Nuclear Blowout

by Randy Fuller Jun 23, 2021

Pairing‌‌‌ ‌‌‌wine‌‌‌ ‌‌‌with‌‌‌ ‌‌‌movies!‌‌‌  ‌‌‌See‌‌‌ ‌‌‌the‌‌‌ ‌‌‌trailers‌‌‌ ‌‌‌and‌‌‌ ‌‌‌hear‌‌‌ ‌‌‌the‌‌‌ ‌‌‌fascinating‌‌‌ ‌‌‌commentary‌‌‌ ‌‌‌for‌‌‌ ‌‌‌these‌‌‌ ‌‌‌‌‌movies‌,‌‌ ‌‌‌and‌‌‌ ‌‌‌many‌‌‌ ‌‌‌more‌,‌‌ ‌‌‌at‌‌‌ ‌‌‌Trailers‌‌‌ ‌‌‌From‌‌‌ ‌‌‌Hell.‌‌‌  This week we examine three films which deal with the atomic age, in one way or another.

When I did a Google search for 2017’s Atomic Blonde – just to make sure I already knew everything – Google showed me a few questions being asked by others about the movie.  One of them was, “Is Atomic Blonde worth watching?”

If you need to ask Google if a movie suits you, you have probably been reading too many Google ads in your email inbox.  How about you take a flyer on your own sensibilities and wildly risk the two hours it takes to actually find out if it’s worth it?  Besides, Charlize Theron is in it, ya idiot!  Why wouldn’t you watch?

Theron plays a late-1980s spy who is one of a large handful of spies chasing down a list of double agent spies.  There is quite a bit of pretty solid action, most of it involving Theron.  It is a rather complicated bit of scripting, however.  “Oh, gee, does that mean it’s not worth it?”  No, it doesn’t.

The super spy of Atomic Blonde does not go for the James Bond type of alcoholic beverage.  She likes Stoli vodka, on ice.  There is no “shaken, not stirred” mystique with her choice.  It’s cold and direct: just bring the ice and leave the bottle.

1954’s The Atomic Kid stars Mickey Rooney as a guy prospecting for uranium in what is presumably the Nevada desert.  It sounds like “Andy Hardy Goes to Area 51.”  Rooney was 34 at the time, and still playing roles defined as “kid.”  The kid finds himself at ground zero for a nuclear test blast.  Don’t worry – he closed his eyes and plugged his ears, so he survived.  He did become radioactive, however.  Hilarity ensues.  The script came from a story by Blake Edwards, who managed to shoehorn a love angle into the proceedings.  That is a helluva meet-cute.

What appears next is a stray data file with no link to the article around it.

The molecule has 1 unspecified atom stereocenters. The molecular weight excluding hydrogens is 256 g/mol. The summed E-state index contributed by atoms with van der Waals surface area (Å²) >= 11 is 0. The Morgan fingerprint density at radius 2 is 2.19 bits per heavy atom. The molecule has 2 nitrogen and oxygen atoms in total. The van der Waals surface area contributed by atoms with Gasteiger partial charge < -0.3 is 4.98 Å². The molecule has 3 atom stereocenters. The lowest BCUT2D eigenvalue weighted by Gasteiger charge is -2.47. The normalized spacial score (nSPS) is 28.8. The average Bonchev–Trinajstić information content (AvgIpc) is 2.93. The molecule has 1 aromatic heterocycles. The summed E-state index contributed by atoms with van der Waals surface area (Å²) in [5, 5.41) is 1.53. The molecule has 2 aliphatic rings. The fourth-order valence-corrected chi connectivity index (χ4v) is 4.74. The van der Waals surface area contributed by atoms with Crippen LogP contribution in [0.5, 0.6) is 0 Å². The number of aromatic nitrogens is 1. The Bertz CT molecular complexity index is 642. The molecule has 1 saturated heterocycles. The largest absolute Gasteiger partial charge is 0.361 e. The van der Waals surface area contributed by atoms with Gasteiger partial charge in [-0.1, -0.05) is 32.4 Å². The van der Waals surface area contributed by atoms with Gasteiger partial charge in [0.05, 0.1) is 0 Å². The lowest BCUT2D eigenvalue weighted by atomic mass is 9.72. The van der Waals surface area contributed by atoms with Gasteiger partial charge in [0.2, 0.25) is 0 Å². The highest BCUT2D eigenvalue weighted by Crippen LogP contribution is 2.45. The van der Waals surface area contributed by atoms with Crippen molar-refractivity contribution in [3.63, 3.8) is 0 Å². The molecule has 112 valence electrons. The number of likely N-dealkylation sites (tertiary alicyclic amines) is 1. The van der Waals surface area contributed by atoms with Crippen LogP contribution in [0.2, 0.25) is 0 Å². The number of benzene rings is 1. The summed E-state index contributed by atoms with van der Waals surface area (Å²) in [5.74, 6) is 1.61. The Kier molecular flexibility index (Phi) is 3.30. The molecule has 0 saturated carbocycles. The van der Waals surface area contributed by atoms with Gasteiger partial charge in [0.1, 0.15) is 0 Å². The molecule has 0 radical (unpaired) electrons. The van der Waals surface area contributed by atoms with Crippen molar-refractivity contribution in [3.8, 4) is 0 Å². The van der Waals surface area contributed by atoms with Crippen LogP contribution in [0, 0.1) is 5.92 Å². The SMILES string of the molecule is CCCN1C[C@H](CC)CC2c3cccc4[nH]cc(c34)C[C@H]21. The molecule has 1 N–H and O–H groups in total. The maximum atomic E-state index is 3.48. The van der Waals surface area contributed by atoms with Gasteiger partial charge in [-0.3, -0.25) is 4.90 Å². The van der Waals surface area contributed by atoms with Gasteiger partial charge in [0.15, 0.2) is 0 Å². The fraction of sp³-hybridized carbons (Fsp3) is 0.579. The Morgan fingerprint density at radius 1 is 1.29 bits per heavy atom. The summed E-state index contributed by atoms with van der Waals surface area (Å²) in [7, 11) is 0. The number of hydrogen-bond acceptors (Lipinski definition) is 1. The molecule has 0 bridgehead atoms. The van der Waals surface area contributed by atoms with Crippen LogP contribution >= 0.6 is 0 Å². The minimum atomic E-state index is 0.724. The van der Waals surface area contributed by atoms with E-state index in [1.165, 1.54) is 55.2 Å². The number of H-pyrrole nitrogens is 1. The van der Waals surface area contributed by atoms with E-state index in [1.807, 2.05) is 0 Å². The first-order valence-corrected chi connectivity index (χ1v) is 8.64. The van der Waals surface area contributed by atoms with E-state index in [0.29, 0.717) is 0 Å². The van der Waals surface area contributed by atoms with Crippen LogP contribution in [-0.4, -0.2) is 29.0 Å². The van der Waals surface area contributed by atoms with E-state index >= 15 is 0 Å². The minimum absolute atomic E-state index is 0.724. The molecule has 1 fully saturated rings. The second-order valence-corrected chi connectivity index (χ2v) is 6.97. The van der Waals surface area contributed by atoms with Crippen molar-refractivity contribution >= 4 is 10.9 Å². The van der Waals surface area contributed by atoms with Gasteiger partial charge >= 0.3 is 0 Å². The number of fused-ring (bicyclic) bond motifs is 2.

Scientists say there is a little radioactivity in everything, including the wine we drink.  Don’t worry about it, though – it’s not enough radiation to make us glow in the dark.  Wouldn’t that be fun, though?  I was in a bar once when a street team came in and handed out glow sticks.  The patrons promptly bit the ends off of them, and soon everyone was speckled with the glowing contents of those sticks.  Pop open a cold can of Nuclear Wine to pair with The Atomic Kid, the wine which says “Yes we CAN.”  If you are still worried about the radiation, cop a move from Rooney’s character.  Close your eyes and hold your nose while you drink.

A Boy and His Dog is a 1975 vision of post-nuclear war America in 2024.  Well we’re getting pretty close to that time, so I suspect we should start looking for our jetpacks any day now.  It’s always quaint when the future time depicted in a movie actually clicks over on the calendar, instantly dating the film.  But who am I to suggest that a nuclear war won’t start and finish in the next three years?

If it does, let’s hope this movie’s depiction of survival is wrong.  A Boy and His Dog is a black comedy starring a young Don Johnson as Vic, who travels the land with his telepathic dog, who helps Vic find women with whom he can satisfy his insatiable sexual appetite.  Now that’s a puppy who is earning his Snausages.  However, Vic’s methods are tainted with rape. Food and sex, the tentpoles of the misogynistic future.

Some of the food would have to be Nuclear Winter barleywine.  It’s a French craft beer with the influence of oak cognac barrels.  At 16% alcohol, you might think it’s a wine.  After a few bottles, you might even think your dog is telepathic.  Just don’t start doing whatever he says.

Randy Fuller
NowAnd Zin Wine –
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